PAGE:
Latino leaders demand representation in Prince George’s County schools
Band member wins local Emmy
AN INDEPENDENT PUBLICATION OF COMPRINT MILITARY PUBLICATIONS AT JOINT BASE ANDREWS, MD.
Reckless riders rue motorcycle safety BY AIRMAN 1ST CLASS JOSHUA R. M. DEWBERRY 11TH WING PUBLIC AFFAIRS
Summer is here and some top concerns for base residents and motorcycle riders this season include busy streets and vehicle safety. To help Andrews personnel take proactive safety measures, Joint Base Andrews Motorcycle Safety Day is slated to take place on Friday, June 28 from 8 a.m. to 3 p.m. at the motorcycle training pad, next to the base theater. During this event, Team Andrews members can learn about motorcycle safety by listening to fellow riders for testimonials, safety briefings on riding techniques and motorcycle laws from law enforcement professionals.
“The whole point of having a safety day is to create awareness for motorcycle safety, the personal protective gear that can save lives and the potential dangers of motorcycles,” said Jamison Kesselring, 89th Airlift Wing occupational safety and health technician. “There have been 11 motorcycle-related fatalities Air Force-wide since January and that is 11 too many.” Additionally, event attendees can meet local dealers and riding groups and enjoy skills challenges and demos. There will also be a bike contest, food, games, prizes and giveaways. For more information, contact the Andrews Safety Office at 240-612-6380 for any questions regarding motorcycle safety.
Upper Marlboro community shaken up after sexual assault of seven-year-old girl BY ERIC GOLDWEIN
THE PRINCE GEORGE’S GAZETTE
Upper Marlboro area residents say they are being more cautious and protective of their children after a seven-year-old girl was sexually assaulted Saturday. Prince George’s County police say a seven-year-old girl was abducted at gunpoint around 3 p.m. Saturday and sexually assaulted in Marlton, near the Woods of Marlton apartment complex on Heathermore Boulevard. According to police reports, the girl was riding alone on her scooter when she was taken into the woods and assaulted by an older white male, who has yet to be identified. The girl was sent to the hospital and has since been released, according to police. James Woods and his wife, Cindy, have lived in their Upper Marlboro home for 25 years and said the community is shaken up following reports of the assault. “I don’t know that anybody’s safe anymore,” said James, a teacher at Frederick Douglass High School in Upper Marlboro. The incident hit home for the couple, whose daughter and three grandchildren live near the apartment complex where the assault occurred. “You hear about the news in other places, but it’s never been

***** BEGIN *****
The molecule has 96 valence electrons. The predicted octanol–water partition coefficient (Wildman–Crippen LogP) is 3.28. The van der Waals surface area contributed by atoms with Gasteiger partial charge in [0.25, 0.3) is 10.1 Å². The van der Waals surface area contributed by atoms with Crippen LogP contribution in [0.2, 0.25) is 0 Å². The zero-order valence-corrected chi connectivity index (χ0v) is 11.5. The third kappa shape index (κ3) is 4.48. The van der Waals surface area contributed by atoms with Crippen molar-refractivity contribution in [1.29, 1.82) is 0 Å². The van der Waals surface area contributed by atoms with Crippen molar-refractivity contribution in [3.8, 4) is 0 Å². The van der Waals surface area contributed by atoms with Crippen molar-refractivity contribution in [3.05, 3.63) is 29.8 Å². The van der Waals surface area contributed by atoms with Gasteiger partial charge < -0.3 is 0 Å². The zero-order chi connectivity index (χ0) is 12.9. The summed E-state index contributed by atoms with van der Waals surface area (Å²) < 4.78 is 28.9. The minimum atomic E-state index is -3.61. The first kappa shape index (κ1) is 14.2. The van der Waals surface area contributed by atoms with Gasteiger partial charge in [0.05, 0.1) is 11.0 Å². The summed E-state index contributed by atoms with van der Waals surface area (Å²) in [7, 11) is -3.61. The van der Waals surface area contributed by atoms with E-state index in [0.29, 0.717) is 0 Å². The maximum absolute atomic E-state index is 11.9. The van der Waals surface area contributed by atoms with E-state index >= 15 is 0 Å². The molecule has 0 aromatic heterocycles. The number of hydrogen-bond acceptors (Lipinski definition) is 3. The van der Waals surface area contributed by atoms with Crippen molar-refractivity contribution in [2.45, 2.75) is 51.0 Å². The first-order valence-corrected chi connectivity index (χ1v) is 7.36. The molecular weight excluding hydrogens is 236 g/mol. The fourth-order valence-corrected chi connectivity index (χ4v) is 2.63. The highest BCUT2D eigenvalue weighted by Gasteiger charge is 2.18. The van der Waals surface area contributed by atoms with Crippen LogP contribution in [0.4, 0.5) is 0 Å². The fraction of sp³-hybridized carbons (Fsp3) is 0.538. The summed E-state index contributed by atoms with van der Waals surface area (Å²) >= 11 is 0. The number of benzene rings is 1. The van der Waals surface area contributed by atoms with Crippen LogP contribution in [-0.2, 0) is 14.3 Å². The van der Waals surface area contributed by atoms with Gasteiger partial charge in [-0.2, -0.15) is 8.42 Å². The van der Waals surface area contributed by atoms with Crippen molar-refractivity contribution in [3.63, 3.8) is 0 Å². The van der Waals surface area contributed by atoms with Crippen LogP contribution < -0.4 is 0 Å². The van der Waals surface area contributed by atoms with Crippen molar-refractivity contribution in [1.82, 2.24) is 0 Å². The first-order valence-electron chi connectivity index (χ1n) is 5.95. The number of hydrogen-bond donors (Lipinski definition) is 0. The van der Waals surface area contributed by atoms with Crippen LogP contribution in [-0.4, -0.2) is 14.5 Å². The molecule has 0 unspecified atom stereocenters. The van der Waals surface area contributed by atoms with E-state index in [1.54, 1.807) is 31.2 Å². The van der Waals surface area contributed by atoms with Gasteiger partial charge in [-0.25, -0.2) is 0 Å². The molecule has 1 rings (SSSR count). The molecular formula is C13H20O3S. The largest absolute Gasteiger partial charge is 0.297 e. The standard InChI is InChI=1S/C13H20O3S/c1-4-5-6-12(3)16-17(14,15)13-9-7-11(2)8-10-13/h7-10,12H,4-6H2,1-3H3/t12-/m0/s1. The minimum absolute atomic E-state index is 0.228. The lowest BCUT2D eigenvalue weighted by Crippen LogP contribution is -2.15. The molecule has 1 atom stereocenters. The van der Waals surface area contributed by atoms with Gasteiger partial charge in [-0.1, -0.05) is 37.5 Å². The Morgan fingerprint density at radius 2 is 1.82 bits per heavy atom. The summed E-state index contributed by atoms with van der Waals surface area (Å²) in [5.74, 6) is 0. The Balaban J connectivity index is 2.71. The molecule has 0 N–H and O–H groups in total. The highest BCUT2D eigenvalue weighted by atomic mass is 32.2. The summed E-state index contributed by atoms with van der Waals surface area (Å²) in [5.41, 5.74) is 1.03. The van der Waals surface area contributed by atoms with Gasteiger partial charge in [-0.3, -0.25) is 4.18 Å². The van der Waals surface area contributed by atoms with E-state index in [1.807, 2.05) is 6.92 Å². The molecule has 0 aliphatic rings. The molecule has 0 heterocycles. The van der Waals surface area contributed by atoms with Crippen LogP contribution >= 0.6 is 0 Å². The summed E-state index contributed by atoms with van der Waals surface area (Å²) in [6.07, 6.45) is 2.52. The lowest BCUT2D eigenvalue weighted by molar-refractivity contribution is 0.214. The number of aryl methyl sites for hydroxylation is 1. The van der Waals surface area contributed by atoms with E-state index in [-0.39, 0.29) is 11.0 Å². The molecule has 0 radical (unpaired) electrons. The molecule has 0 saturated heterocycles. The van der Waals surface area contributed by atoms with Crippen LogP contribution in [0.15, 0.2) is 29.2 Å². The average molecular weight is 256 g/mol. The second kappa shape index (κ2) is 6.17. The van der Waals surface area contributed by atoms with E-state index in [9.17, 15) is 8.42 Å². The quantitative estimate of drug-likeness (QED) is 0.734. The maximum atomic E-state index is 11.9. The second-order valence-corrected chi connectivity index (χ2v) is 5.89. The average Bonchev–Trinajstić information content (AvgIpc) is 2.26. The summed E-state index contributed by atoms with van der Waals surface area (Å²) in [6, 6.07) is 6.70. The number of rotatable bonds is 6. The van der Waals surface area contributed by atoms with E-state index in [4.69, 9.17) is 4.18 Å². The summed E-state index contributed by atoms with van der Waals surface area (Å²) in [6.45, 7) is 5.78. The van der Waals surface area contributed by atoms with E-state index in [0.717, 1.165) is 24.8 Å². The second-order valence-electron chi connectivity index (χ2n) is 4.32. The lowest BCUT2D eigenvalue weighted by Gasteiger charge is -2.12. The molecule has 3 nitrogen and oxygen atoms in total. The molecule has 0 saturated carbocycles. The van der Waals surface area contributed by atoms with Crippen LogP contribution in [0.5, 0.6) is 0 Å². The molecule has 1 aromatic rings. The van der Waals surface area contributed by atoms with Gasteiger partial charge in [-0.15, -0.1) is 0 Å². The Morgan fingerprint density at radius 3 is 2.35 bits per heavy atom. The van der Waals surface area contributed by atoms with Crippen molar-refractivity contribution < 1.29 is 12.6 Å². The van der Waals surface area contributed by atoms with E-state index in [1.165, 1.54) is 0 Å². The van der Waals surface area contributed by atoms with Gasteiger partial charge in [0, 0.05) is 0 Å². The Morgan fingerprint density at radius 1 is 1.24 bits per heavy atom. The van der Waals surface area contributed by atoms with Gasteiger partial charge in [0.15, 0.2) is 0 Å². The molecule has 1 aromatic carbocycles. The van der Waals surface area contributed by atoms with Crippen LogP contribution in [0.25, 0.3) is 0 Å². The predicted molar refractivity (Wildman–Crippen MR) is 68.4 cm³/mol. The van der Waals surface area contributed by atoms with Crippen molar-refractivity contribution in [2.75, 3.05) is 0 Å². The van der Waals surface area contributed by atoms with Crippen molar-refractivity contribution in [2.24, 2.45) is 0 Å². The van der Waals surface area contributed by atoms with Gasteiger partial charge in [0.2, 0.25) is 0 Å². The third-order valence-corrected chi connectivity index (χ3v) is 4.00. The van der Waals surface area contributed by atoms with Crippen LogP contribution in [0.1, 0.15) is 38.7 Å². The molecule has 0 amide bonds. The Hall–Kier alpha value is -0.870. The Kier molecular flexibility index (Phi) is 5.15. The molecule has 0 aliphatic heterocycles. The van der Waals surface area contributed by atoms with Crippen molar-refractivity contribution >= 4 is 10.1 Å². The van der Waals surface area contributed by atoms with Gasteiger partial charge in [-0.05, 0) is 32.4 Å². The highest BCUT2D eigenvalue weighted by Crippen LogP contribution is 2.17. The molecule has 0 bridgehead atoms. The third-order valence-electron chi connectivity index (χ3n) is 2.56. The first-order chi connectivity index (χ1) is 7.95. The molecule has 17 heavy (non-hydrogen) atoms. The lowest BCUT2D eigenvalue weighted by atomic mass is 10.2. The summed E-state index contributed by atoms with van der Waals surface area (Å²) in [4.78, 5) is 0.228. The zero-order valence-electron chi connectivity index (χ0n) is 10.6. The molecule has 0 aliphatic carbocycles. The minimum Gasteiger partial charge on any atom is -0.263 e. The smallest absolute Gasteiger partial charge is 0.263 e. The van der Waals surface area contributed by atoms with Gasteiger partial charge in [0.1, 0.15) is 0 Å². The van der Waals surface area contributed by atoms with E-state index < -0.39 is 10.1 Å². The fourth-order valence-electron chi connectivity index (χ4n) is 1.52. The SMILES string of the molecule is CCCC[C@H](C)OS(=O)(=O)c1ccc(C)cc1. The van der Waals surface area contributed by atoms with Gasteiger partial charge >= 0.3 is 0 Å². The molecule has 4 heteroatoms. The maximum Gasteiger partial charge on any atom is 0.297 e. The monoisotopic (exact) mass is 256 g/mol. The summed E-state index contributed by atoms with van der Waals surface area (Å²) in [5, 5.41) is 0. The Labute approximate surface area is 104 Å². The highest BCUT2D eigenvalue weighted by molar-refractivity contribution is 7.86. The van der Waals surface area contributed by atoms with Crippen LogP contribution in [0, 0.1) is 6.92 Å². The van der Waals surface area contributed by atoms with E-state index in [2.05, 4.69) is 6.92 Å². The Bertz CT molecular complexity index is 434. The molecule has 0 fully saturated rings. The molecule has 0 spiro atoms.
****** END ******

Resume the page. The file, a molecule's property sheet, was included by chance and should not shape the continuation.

this close to home as far as I can remember,” Cindy Woods said. After learning about the incident, the couple said they reminded their grandchildren – aged 11, 14 and 16 – to be wary of their surroundings and avoid walking alone. “I told them, ‘if you’re going somewhere, make sure your older brother is with you. If you’re going somewhere, you got to stay together,’” Cindy Woods said. Kathy Wesley, a Cheltenham resident and teacher at Fort Foote Elementary School in Fort Washington, said her 15-yearold daughter swims at a pool several blocks away from where the assault occurred and she will no longer allow her daughter to walk home from practice. “At this point as parents, we have to be extra vigilant,” Wesley said. Officer First Class Nicole Hubbard, a county police spokeswoman, said the department increased patrol around the area. Yolanda Douglas, an employee of The Woods of Marlton, said the apartment complex would only discuss the matter with police. Police continue to investigate the crime and search for the suspect. This story originally appeared in the June 26 edition of The Prince George’s Gazette.
Know your status: Heart to Hand, Inc. tests for HIV
FRIDAY, JUNE 28, 2013 | VOL. 2 NO. 24
744TH CS COMMUNICATES DECISIVE WIN OVER NCSMS
Paul Closson, 744th Communications Squadron pitcher, delivers a pitch during the second game. More photos on page 7.
Wounded Warriors adapt, overcome at Andrews sports camp BY STAFF SGT. TOREY GRIFFITH 11TH WING PUBLIC AFFAIRS
U.S. AIR FORCE PHOTO/AIRMAN 1ST CLASS AARON STOUT
Staff Sgt. Alexander Tonic, 32nd Intelligence Squadron network intelligence analyst from Fort Meade, draws back a compound bow at the archery range on June 26 at Joint Base Andrews, Md. Tonic is a participant in an Air Force Wounded Warriors Adaptive Sports Camp, a program designed to help Air Force warriors get back in the game of life through physical activity.
More than 30 Air Force Wounded Warriors gathered at on June 26 the West Fitness Center to kick off a two-day adaptive sports camp designed to help them overcome their challenges and enjoy a physically active lifestyle. This was the first Air Force Wounded Warriors Adaptive Sports Camp held especially for the patients at Andrews and Joint Base Langley-Eustis, Va., where Airmen are healing and learning to adapt to the new realities of their lives. “These heroes have had their lives turned upside down as a result of combat or other in-
see WARRIORS, page 7
A Kurd (from Kurdistan, Iraq) reﬂects on Freedom BY ZAMAWANG ALMEMAR
Zamawang Almemar stands next to a Bradley Fighting Vehicle, once her biggest fear, at Fort Carson, Colo.